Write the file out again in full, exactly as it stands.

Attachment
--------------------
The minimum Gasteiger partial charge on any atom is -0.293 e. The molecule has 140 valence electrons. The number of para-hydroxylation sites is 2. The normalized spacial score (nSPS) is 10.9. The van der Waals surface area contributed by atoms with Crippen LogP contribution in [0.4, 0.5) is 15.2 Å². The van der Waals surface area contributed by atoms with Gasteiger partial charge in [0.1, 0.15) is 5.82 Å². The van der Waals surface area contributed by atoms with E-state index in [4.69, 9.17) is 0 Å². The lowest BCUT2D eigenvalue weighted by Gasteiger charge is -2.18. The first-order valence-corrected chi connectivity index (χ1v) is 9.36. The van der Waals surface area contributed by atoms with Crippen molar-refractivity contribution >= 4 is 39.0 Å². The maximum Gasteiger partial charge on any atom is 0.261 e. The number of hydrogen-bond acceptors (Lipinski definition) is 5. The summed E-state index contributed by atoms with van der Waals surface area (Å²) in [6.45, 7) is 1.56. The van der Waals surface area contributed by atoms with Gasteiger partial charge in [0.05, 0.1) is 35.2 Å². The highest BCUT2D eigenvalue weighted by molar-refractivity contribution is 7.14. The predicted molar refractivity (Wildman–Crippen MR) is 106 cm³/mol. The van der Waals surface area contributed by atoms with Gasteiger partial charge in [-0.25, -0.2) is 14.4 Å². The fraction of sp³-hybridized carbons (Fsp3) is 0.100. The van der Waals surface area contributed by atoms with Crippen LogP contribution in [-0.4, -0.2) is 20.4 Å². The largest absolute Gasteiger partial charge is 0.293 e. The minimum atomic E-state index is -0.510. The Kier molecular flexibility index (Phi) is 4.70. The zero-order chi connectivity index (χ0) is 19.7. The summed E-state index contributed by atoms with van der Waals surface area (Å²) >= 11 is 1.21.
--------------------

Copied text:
The minimum Gasteiger partial charge on any atom is -0.293 e. The molecule has 140 valence electrons. The number of para-hydroxylation sites is 2. The normalized spacial score (nSPS) is 10.9. The van der Waals surface area contributed by atoms with Crippen LogP contribution in [0.4, 0.5) is 15.2 Å². The van der Waals surface area contributed by atoms with Gasteiger partial charge in [0.1, 0.15) is 5.82 Å². The van der Waals surface area contributed by atoms with E-state index in [4.69, 9.17) is 0 Å². The lowest BCUT2D eigenvalue weighted by Gasteiger charge is -2.18. The first-order valence-corrected chi connectivity index (χ1v) is 9.36. The van der Waals surface area contributed by atoms with Crippen molar-refractivity contribution >= 4 is 39.0 Å². The maximum Gasteiger partial charge on any atom is 0.261 e. The number of hydrogen-bond acceptors (Lipinski definition) is 5. The summed E-state index contributed by atoms with van der Waals surface area (Å²) in [6.45, 7) is 1.56. The van der Waals surface area contributed by atoms with Gasteiger partial charge in [0.05, 0.1) is 35.2 Å². The highest BCUT2D eigenvalue weighted by molar-refractivity contribution is 7.14. The predicted molar refractivity (Wildman–Crippen MR) is 106 cm³/mol. The van der Waals surface area contributed by atoms with Gasteiger partial charge in [-0.25, -0.2) is 14.4 Å². The fraction of sp³-hybridized carbons (Fsp3) is 0.100. The van der Waals surface area contributed by atoms with Crippen LogP contribution in [-0.4, -0.2) is 20.4 Å². The largest absolute Gasteiger partial charge is 0.293 e. The minimum atomic E-state index is -0.510. The Kier molecular flexibility index (Phi) is 4.70. The zero-order chi connectivity index (χ0) is 19.7. The summed E-state index contributed by atoms with van der Waals surface area (Å²) >= 11 is 1.21.